K.S. v. State, 20220029-CA

CourtCourt of Appeals of Utah
Writing for the CourtCHRISTIANSEN FORSTER, JUDGE
Citation2022 UT App 130
PartiesK.S., Appellant, v. State of Utah, Appellee.
Docket Number20220029-CA
Decision Date17 November 2022

2022 UT App 130

K.S., Appellant,
v.

State of Utah, Appellee.

No. 20220029-CA

Court of Appeals of Utah

November 17, 2022


Eighth District Juvenile Court, Vernal Department The Honorable Ryan B. Evershed No. 1175935

Sheleigh A. Harding, Attorney for Appellant

Sean D. Reyes, John M. Peterson, and Joseph A. Stewart, Attorneys for Appellee

Martha Pierce, Guardian ad Litem

Judge Michele M. Christiansen Forster authored this Opinion, in which Judge Gregory K. Orme and Senior Judge Kate Appleby concurred. [1]

CHRISTIANSEN FORSTER, JUDGE

¶1 Following a bench trial, the juvenile court entered an order terminating K.S.'s (Mother) parental rights to her children, J.P., S.T., and Z.T. (collectively, the Children). Mother contends the court erred in determining the State made reasonable efforts to

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provide reunification services to her and in concluding termination of her parental rights was in the best interest of the Children. Because Mother has not persuaded us that the juvenile court committed reversible error, we affirm its order terminating Mother's parental rights.

BACKGROUND[2]

¶2 Mother is the biological mother of all three children. In March 2014, the biological father of the two oldest children died. After his death, Mother began a relationship with R.P. (Father), who is the biological father to the youngest child.

¶3 Mother and Father have a history of illegal drug use, substance abuse, and domestic violence. In June 2019, they were involved in a domestic violence incident that took place in front of the Children. In response, the Division of Child and Family Services (DCFS) filed a petition seeking protective supervision services. In August 2019, the juvenile court adjudicated the Children as abused and neglected by Mother and Father; the Children were placed under the protective supervision of the State but were not removed from the home. The court ordered DCFS to provide protective supervision services to the family and to work with Mother and Father to create a Child and Family Plan (the service plan). Mother and Father also were ordered to "remain drug and alcohol free."

¶4 DCFS prepared the service plan "with the input of the parents." A disposition hearing was held in September 2019, during which the juvenile court reviewed the service plan and

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determined that the services offered by DCFS constituted "reasonable efforts" on the part of DCFS.

¶5 The Children remained under in-home protective custody from August 2019 until February 2020. During that time, the court held three review hearings. At each of these hearings, the court found that "DCFS had made reasonable efforts to provide services and finalize" the service plan. However, Mother and Father were continually non-compliant with the service plan. The couple had engaged in another physical fight in the presence of the Children, and each had relapsed into using methamphetamine and refused drug testing.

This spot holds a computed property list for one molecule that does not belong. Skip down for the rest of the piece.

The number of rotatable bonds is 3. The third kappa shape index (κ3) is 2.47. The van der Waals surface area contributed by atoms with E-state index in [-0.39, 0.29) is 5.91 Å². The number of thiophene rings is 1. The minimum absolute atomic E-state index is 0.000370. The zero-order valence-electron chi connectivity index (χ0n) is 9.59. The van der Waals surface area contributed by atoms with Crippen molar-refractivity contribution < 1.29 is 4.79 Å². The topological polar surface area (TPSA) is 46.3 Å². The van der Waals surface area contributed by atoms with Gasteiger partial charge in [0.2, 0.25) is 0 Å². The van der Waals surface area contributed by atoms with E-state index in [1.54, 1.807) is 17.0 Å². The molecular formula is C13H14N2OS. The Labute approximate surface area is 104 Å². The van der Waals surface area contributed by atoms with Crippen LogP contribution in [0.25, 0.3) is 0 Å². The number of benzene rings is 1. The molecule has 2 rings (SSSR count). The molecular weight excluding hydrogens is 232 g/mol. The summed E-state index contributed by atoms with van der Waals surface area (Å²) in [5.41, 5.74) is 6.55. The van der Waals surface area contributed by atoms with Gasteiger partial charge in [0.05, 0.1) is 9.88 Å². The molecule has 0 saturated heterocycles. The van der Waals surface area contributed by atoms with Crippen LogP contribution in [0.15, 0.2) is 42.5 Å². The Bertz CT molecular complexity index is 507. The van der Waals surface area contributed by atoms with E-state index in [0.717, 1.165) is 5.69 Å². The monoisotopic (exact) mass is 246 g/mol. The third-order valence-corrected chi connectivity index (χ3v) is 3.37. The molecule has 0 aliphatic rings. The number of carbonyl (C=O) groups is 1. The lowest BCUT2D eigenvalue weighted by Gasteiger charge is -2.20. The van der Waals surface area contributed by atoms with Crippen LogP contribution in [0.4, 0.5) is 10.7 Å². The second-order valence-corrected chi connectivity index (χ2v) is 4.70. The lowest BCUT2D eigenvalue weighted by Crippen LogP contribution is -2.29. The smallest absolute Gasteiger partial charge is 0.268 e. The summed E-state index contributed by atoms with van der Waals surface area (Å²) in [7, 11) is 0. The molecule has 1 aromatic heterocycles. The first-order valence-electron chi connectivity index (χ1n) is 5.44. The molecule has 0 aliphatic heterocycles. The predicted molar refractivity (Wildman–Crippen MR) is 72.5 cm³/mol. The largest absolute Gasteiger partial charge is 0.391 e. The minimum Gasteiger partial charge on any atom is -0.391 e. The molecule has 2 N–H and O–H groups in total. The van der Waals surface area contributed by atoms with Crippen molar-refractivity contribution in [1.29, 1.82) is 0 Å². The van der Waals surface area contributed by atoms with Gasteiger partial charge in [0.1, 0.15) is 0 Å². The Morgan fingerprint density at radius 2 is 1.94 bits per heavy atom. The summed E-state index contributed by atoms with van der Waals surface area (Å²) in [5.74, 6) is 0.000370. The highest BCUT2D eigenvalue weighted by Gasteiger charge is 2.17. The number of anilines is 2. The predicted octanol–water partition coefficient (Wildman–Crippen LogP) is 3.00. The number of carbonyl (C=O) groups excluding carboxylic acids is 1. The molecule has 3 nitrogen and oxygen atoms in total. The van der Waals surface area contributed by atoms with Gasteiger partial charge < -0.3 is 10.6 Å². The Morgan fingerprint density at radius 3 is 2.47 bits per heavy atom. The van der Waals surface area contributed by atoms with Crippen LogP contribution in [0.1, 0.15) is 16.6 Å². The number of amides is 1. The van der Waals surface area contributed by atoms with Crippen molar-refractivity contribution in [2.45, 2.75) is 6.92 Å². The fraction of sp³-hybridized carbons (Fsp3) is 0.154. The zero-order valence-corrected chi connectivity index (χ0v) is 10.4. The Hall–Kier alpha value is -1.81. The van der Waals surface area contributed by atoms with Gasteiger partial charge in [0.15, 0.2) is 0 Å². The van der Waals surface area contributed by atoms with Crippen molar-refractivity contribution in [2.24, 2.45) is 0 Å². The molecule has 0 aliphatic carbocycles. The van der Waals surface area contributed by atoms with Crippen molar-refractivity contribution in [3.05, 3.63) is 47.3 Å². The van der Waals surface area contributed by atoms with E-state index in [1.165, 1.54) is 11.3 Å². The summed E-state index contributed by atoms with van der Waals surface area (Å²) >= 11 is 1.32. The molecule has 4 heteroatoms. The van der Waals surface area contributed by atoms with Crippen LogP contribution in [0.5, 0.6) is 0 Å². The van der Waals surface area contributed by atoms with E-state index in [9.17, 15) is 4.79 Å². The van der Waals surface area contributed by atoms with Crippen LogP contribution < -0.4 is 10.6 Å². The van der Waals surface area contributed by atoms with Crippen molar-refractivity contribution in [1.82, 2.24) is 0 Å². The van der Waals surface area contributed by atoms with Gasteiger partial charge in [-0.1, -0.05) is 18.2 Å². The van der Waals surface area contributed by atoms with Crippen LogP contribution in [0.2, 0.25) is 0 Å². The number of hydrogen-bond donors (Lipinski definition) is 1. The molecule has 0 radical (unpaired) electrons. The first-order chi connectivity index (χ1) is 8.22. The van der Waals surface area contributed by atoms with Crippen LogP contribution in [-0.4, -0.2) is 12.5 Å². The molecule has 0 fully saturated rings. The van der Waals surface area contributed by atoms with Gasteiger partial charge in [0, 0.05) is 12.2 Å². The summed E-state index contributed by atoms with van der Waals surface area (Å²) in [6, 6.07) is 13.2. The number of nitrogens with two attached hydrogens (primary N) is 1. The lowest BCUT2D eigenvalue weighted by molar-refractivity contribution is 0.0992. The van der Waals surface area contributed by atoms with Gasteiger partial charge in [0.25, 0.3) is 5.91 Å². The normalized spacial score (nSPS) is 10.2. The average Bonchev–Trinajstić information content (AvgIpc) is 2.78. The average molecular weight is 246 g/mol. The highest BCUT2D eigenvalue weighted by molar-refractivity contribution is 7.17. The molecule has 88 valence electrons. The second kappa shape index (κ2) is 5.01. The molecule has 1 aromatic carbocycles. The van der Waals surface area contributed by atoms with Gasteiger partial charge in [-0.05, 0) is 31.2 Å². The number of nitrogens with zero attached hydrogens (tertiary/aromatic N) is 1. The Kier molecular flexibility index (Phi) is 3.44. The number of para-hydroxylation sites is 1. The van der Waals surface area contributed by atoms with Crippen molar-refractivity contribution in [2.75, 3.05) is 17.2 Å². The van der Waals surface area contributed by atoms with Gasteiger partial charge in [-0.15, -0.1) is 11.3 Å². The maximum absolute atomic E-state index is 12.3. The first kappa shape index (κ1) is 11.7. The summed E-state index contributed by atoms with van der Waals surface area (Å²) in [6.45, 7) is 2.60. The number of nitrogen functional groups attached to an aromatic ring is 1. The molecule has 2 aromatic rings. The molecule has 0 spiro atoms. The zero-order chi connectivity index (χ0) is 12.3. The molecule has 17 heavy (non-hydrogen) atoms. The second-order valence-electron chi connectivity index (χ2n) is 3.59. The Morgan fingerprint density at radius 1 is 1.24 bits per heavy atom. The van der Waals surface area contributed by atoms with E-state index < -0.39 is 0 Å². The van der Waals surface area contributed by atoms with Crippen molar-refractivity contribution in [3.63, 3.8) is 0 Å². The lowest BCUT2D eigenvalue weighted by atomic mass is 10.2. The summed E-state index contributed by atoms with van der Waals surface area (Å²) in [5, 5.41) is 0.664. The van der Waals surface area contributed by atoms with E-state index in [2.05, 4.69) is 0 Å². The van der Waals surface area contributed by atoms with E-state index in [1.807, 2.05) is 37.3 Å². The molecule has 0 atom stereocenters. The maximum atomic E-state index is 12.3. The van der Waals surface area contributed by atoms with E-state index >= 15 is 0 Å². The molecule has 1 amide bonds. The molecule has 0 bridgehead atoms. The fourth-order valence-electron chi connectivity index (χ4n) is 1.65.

¶6 In February 2020, Mother was arrested for driving under the influence with the Children in the vehicle. Following Mother's arrest, the guardian ad litem filed a Motion for Expedited Placement and Temporary Custody. At a shelter hearing on the motion, the juvenile court removed the Children from Mother and Father's custody and placed them in the temporary custody of DCFS.

¶7 In March 2020, DCFS filed a new Child and Family Plan (the Plan). The juvenile court held a second disposition hearing, during which it found that Mother, Father, and DCFS had worked together to create the Plan that would address the issues in the case. Among other things, the Plan required that Mother and Father (1) remain drug and alcohol free, (2) participate in random drug testing, (3) attend NA/AA or any other approved group meetings on a weekly basis, (4) complete a substance abuse and mental health assessment and follow the resulting recommendations, (5) have no new convictions or arrests and work to resolve any current charges, (6) establish gainful employment and maintain stable housing for the Children, (7) notify DCFS of any changes in living arrangements, (8) maintain regular contact with their DCFS caseworker, (9) attend all family team meetings and court hearings,

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(10) complete parenting classes recommended by DCFS, (11) attend a trauma-informed parenting class, and (12) work with Family First or Peer Parenting to establish additional parenting skills. The court adopted the Plan, concluding that the reunification services outlined in the Plan constituted "reasonable efforts" by DCFS.

¶8 DCFS continued to provide reunification services to Mother and Father until February 2021. During the period when services were provided, the juvenile court held regular review hearings. At the conclusion of each hearing, the court specifically found that "DCFS had made reasonable efforts to provide services."